Ian Montgomery, clinical associate professor of health management and policy and director of the Center for Healthcare Executive Studies and Services (CHESS), says the development of the Healthcare Management Certificate is a direct result of the success of the Top 10-ranked Executive Masters of Health Administration (EMHA) program.
“Prospective EMHA students sometimes ask if there is either an abbreviated version of that degree that focuses on core skills, or a way to try the EMHA curriculum on a limited, non-degree basis,” says Montgomery. “The new Healthcare Management Certificate does both.”
Over a period of 15 months, certificate students will complete five foundational, healthcare-specific courses from the Executive MHA curriculum: Management, Financial Reporting, Policy, Leadership, and Financial Management.
Certificate completion can count toward the credits needed for the Executive MHA program. Courses will be offered in five-week blocks from 4 to 8 p.m. on Tuesdays (first three courses) or Wednesdays (final two courses) at UI campuses in Iowa City and Des Moines.
For more information, contact Montgomery at Ian-Montgomery@uiowa.edu.
The Centers for Disease Control and Prevention (CDC) recently released a “Vital Signs” report indicating that after decades of decline, national progress in preventing stroke deaths has slowed. The report found stroke death declines have stalled in three out of every four states. Only 13 states saw stroke death rates continue to decrease steadily from 2000 to 2015. Iowa is one of those states.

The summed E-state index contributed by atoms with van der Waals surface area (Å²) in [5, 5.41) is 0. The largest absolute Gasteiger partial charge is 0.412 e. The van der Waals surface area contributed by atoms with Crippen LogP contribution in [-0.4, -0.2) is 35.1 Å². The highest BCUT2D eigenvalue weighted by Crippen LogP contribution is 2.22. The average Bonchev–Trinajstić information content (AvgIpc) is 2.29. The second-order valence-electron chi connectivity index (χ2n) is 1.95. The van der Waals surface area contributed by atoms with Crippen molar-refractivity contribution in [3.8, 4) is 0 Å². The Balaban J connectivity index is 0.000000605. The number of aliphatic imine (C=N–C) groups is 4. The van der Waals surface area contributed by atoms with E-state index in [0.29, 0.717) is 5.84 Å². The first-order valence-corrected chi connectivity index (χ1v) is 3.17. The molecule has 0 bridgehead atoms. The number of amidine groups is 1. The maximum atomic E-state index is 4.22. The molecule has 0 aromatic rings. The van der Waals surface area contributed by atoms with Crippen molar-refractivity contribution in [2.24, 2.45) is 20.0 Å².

“The Iowa stroke death rate dropped by 33 percent between 2005 and 2015,” said Iowa Department of Public Health (IDPH) Health Systems Coordinator Terry Meek. “Since 2012, the Iowa stroke death rate has decreased enough to meet the national Healthy People 2020 objective of 34.8 per 100,000.” This decline is due, in part, to:
- Education on stroke prevention information (knowing the signs and symptoms and immediately calling 911);
- Expansion of more hospitals certified as Primary Stroke Centers;
- Strengthening of stroke triage and care at the Comprehensive Stroke and Primary Stroke Centers in Iowa;
- Changing EMS protocols to include immediate transfer of stroke patients to the closest and highest level of stroke center; and
- Developing and implementing the Iowa Stroke Registry.
The Iowa Stroke Registry serves as a central system to collect, compile, and analyze state stroke data. IDPH, using funding from the CDC, contracted with the University of Iowa (UI) in 2009 to design and implement the registry. Last year’s legislation established the registry to maintain data collection and analysis of statewide stroke data.
“The overall intent of the Iowa Stroke Registry is to monitor causes of stroke and to shorten the time between the onset of symptoms and receipt of the best possible care available,” said Jim Torner, UI professor of epidemiology and member of the Iowa Stroke Task Force. “This in turn, will reduce overall stroke disability and increase the survival of stroke patients so they can return to once again productive lives.”
More information about the Iowa Stroke Registry is available online.
On Oct. 31, the U.S. Environmental Protection Agency (EPA) moved to ban researchers who receive agency grants from serving on EPA advisory boards. “It’s a disturbing and short-sighted action,” says Peter Thorne, who chaired the agency’s main science advisory board until the end of September. Thorne, professor and head of occupational and environmental health at the University of Iowa, says that the board already has policies in place to deal with conflicts of interest. “I’m really baffled as to why this is necessary,” he says.
Read the full article from Nature